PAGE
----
When I was a kid I used to sweep an entire bank parking lot using a pushbroom every morning using a standard bend down dustpan… hard work but I was young… Which brings me to my ‘rant’… Leaf Blowers; no dust pan needed low or high… they just blow the dirt around. Don’t recall ever seeing any in RP though and glad of it.
    I once worked at a pizza factory which made packaged pizza mixes. The clean up crew used grated parmesan cheese as sweeping compound. It did a ‘grate’ job… Ha ha.
    My 2 cents.

  18. says

    simple things, dustpan and even minds can really go a long way bob, we just need to see it in a positive and constructive way. really like your writtings and i must add.. you’re an envy to a person like me, seeing things calm and cooool. I’m heading for retirement in the phils too and bet you…most of my friends will be surprise. I will be in the company of more dustpan! keep safe out there and enjoy. Mabuhay!

  19. Richie R. says

    Hi Bob, a long handled dustpan with an adjustable handle that you can adjust according to your height. I found one while living in Scandinavia and sent it over here with the Balikbayan box. I enjoy using it but I haven´t seen any like it here, just the brooms. In my short time I spent the US, I was surprised that they didn´t have handles on the grocery bags you get at the supermarket why is that??

      • Richie R. says

        Ok but I went to Publix in Orlando once and I got a paper bag without a handle…sometimes you see it in movies as well, the characters carrying brown paper bags, one in each hand and have to put one down to get the door key from his pocket….Well, of course there must be stores that has grocery bags with handles but I believe the durable plastic type….just a thought…… cheers!!

        • says

          Hi Richie – OK, you are talking about paper bags. They rarely have handles in the USA, but they are also rarely used anymore. I was talking about plastic bags, which all have handles. Sorry for the misunderstanding.

  20. Ivan says

    Hello LiP! I am Ivan, a student of USC in Cebu.

    Something that amazes me as much as the Filipino dustpan is the ‘kabo.’ I mean, it’s economical and much cleaner than toilet paper (haha).

    Much to my surprise, an American professor of mine who has been living in Cebu for quite a while has recognized this *magnificent* object. He did the numbers and found out that the whole of America can save $3B just by switching from toilet paper to ‘kabo’ for cleaning the hindsides. He even said that he felt even cleaner and much more comfortable after switching to the ‘kabo’ method!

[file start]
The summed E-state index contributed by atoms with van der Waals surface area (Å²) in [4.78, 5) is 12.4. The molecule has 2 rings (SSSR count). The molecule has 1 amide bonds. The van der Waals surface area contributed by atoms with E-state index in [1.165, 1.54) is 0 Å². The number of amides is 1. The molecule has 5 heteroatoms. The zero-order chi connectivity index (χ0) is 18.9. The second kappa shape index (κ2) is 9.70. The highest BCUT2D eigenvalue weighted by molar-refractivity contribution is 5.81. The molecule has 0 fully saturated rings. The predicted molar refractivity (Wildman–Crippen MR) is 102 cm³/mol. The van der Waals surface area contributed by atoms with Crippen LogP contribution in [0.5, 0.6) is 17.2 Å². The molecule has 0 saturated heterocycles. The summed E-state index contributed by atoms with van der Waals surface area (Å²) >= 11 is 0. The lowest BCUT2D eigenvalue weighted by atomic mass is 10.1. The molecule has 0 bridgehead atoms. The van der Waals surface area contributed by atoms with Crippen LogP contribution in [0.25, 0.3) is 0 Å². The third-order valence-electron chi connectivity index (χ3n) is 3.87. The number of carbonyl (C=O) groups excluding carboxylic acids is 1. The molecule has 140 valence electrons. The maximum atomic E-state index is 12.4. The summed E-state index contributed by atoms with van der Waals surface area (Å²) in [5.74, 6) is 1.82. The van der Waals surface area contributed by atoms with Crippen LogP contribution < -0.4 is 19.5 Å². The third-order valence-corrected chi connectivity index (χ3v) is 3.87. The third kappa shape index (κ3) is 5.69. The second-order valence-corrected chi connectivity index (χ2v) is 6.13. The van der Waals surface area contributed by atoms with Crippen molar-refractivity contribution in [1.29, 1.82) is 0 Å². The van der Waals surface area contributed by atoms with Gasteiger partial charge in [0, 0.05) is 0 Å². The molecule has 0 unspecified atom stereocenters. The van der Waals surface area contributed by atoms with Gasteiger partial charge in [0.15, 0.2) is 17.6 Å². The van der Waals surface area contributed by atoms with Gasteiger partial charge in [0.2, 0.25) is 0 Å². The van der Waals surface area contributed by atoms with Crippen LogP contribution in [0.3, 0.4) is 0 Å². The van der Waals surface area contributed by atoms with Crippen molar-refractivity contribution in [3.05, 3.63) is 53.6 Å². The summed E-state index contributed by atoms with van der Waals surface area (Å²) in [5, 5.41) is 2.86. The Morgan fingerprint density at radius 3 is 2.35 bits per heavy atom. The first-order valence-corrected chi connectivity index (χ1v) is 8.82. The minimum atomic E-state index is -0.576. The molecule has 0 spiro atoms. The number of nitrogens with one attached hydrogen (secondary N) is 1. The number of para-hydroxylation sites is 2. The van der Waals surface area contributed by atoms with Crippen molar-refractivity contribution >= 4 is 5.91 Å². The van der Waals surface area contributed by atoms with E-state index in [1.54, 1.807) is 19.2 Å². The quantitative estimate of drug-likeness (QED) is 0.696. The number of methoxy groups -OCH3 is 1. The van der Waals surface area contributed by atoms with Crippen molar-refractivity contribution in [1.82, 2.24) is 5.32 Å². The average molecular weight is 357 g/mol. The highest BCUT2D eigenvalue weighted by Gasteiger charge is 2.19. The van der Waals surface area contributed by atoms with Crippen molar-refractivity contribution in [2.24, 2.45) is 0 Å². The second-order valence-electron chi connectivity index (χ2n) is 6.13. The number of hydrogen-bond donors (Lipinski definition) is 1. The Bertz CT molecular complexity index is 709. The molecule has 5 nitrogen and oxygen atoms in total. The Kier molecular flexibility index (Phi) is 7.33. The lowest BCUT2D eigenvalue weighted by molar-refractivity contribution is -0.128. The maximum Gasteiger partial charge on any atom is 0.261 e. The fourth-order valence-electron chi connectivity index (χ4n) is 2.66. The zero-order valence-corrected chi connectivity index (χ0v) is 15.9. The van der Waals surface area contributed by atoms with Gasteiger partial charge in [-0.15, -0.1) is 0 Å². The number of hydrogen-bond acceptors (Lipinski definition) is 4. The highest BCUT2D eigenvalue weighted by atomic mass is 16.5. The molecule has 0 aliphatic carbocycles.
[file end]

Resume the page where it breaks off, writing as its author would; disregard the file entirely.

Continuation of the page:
We Filipinos do have a thing with plastic products, don’t you agree? These ideas are certainly something Filipinos can share to the whole world. We can save your back from stiffing AND your pockets from emptying! 😀

  21. says

    Tabo is correct btw. By choice I spent many months with my in laws before my wife a I where married. I wanted to live with her family so I could really experience the life she lived and be close to her family. I bought toilet paper for myself for the first month but then I realized someone hung a trash bag up to be kind to me so I would have a place for my dirty paper. In the area her family lived people don’t put paper down the drains to prevent clogging. I felt guilty after I saw the trash bag. I took it down and threw it away. Then started my glorious adventure into the world of tabo. Lol I find it to be much cleaner the using paper and yes I wash my hands after each use. The next 7 months I never even thought about paper. And was kinda strange to readjust back in the us. And back to the topic of this blog! I found the love and closeness of the Filipino family to be better then the American home. We sit together as a family every night and talk. That’s rare in America and that has sprang up a love in me that is everlasting to the filipino people.